IDG News Service reports that Azulstar was unable to raise the funds necessary to build the network, but will continue as applications provider: Big-name partners IBM and Cisco are seeking a replacement firm, which seems essentially a doomed effort. Who would step in at this point on a project that has no committed municipal partners, no test networks build, a failed effort to raise funds, and no input into how the project was shaped? That would be...a chump.
What should happen is that this attempt should be scrapped, and one city should volunteer to work with the group with pilot funding chipped in by counties, Cisco, and IBM, as well as other cities, to become the model testbed for a network with specific goals set for specific services. But that's not going to happen. There's too much committed to this effort to not see it through--and to fail spectacularly before a re-think happens.
I commented on WiFi not being the universal solution several months ago. This is the latest endeavor to find a fizzled end due to no commitment by the municipalities.
This business model can safely be called "flawed" and anything beyond this has to have "Buy-in" by the municipality in order to have some guarantee of success.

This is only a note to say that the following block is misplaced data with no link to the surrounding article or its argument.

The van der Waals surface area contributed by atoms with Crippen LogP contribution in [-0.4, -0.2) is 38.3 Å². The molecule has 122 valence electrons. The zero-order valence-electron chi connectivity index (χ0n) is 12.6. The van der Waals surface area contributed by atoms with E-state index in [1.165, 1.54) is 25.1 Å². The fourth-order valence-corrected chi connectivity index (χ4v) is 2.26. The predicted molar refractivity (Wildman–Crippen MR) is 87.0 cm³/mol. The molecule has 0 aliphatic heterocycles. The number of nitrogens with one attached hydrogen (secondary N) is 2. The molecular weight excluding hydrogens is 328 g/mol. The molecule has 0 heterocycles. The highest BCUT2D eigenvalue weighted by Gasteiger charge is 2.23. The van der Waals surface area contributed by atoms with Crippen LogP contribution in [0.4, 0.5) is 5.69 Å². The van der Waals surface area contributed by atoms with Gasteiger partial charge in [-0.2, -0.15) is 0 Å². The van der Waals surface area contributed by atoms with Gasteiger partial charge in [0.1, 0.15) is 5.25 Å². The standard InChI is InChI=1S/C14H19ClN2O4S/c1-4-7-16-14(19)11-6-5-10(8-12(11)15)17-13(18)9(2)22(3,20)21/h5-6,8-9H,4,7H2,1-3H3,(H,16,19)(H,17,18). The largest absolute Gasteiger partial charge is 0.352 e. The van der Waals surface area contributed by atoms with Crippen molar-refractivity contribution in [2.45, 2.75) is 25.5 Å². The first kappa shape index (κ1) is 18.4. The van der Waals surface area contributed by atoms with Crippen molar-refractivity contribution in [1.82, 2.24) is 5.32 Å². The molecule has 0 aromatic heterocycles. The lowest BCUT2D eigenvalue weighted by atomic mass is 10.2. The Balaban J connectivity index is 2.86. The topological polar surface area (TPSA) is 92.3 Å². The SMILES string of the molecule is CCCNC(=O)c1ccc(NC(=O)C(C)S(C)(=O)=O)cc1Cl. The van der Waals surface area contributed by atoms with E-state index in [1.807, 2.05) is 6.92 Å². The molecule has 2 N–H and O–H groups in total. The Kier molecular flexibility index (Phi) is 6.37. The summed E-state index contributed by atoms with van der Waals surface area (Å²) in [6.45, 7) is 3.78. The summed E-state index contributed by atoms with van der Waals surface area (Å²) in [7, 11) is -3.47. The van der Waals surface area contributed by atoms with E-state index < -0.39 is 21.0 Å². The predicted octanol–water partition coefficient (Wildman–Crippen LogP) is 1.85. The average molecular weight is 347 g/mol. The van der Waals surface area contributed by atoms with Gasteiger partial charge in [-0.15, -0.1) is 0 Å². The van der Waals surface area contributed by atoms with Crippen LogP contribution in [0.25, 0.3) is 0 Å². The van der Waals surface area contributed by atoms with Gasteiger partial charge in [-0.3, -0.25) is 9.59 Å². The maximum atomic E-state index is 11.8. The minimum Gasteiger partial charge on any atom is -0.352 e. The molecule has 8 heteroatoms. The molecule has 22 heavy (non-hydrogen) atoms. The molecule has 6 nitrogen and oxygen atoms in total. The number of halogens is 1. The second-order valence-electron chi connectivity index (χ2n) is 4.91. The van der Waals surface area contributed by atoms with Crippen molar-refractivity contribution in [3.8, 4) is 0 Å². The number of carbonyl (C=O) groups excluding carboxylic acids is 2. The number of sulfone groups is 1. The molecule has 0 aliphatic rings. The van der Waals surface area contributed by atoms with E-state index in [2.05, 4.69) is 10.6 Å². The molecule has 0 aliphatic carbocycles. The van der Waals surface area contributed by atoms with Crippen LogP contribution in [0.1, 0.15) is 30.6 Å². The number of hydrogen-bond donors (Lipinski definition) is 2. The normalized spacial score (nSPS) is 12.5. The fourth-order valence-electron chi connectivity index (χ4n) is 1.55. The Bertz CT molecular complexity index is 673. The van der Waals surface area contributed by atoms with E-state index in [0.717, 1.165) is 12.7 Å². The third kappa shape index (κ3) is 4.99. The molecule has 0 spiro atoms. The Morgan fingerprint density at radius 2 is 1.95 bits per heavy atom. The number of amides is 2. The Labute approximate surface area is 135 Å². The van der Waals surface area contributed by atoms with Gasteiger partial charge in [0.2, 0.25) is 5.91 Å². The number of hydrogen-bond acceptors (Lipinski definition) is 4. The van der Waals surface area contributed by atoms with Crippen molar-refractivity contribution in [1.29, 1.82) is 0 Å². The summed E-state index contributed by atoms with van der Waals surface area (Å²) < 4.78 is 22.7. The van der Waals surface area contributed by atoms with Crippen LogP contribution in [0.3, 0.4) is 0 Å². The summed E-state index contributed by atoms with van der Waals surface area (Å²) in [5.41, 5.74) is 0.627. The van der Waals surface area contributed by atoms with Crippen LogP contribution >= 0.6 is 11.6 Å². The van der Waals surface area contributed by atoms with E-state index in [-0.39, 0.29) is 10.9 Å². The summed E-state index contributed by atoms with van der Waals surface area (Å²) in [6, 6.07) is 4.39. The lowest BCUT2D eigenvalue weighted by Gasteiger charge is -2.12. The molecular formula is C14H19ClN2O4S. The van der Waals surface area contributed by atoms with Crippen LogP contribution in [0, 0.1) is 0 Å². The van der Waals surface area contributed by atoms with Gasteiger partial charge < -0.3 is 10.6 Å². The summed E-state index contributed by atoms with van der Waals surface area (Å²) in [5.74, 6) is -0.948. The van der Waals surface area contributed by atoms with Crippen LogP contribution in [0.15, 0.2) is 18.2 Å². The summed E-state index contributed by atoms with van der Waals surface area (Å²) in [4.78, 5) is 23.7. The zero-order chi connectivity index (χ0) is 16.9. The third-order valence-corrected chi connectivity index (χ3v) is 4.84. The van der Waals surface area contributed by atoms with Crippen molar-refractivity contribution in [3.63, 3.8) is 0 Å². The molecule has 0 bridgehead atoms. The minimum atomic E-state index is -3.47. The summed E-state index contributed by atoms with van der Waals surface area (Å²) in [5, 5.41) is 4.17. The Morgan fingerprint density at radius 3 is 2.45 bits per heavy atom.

Some of the blame has to go to overnight experts and early WiFi evangelists who preached "It's Free" to municipalities who took the bait and would not put any money into initial implementation.
Municipalities need to develop applications that can drive this type of technology. We are working on a plan to have parking meters(wifi equipped) and in ground sensors that use the .11 platform and can save the labor and increase parking ticket efficiencies. We plan to implement a 3 block area of pay and display parking system that will use a wifi network. Once there are uses that save cities monies, the public can access the system as a bonus.